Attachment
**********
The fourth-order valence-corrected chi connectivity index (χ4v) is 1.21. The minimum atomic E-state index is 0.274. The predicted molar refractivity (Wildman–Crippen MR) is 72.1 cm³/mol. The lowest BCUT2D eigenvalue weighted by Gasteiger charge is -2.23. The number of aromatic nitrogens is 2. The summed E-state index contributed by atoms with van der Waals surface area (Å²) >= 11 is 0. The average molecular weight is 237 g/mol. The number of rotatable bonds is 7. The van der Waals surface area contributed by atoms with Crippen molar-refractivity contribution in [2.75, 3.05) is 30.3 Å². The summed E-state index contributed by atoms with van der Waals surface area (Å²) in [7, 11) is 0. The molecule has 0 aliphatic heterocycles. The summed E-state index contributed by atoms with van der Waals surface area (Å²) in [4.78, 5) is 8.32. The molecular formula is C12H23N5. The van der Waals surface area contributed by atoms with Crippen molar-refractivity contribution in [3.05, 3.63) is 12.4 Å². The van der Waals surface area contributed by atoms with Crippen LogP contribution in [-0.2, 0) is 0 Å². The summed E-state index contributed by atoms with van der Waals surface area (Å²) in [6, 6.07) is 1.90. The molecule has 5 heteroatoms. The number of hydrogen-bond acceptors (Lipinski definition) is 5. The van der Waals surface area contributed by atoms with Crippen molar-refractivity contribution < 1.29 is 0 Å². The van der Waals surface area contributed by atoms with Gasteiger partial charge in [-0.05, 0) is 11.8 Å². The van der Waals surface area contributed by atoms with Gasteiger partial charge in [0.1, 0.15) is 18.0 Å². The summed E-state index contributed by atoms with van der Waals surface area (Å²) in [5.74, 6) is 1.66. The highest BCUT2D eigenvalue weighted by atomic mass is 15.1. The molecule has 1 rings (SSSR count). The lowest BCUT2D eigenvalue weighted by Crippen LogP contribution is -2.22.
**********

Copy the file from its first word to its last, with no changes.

The fourth-order valence-corrected chi connectivity index (χ4v) is 1.21. The minimum atomic E-state index is 0.274. The predicted molar refractivity (Wildman–Crippen MR) is 72.1 cm³/mol. The lowest BCUT2D eigenvalue weighted by Gasteiger charge is -2.23. The number of aromatic nitrogens is 2. The summed E-state index contributed by atoms with van der Waals surface area (Å²) >= 11 is 0. The average molecular weight is 237 g/mol. The number of rotatable bonds is 7. The van der Waals surface area contributed by atoms with Crippen molar-refractivity contribution in [2.75, 3.05) is 30.3 Å². The summed E-state index contributed by atoms with van der Waals surface area (Å²) in [7, 11) is 0. The molecule has 0 aliphatic heterocycles. The summed E-state index contributed by atoms with van der Waals surface area (Å²) in [4.78, 5) is 8.32. The molecular formula is C12H23N5. The van der Waals surface area contributed by atoms with Crippen molar-refractivity contribution in [3.05, 3.63) is 12.4 Å². The van der Waals surface area contributed by atoms with Crippen LogP contribution in [-0.2, 0) is 0 Å². The summed E-state index contributed by atoms with van der Waals surface area (Å²) in [6, 6.07) is 1.90. The molecule has 5 heteroatoms. The number of hydrogen-bond acceptors (Lipinski definition) is 5. The van der Waals surface area contributed by atoms with Crippen molar-refractivity contribution < 1.29 is 0 Å². The van der Waals surface area contributed by atoms with Gasteiger partial charge in [-0.05, 0) is 11.8 Å². The van der Waals surface area contributed by atoms with Gasteiger partial charge in [0.1, 0.15) is 18.0 Å². The summed E-state index contributed by atoms with van der Waals surface area (Å²) in [5.74, 6) is 1.66. The highest BCUT2D eigenvalue weighted by atomic mass is 15.1. The molecule has 1 rings (SSSR count). The lowest BCUT2D eigenvalue weighted by Crippen LogP contribution is -2.22.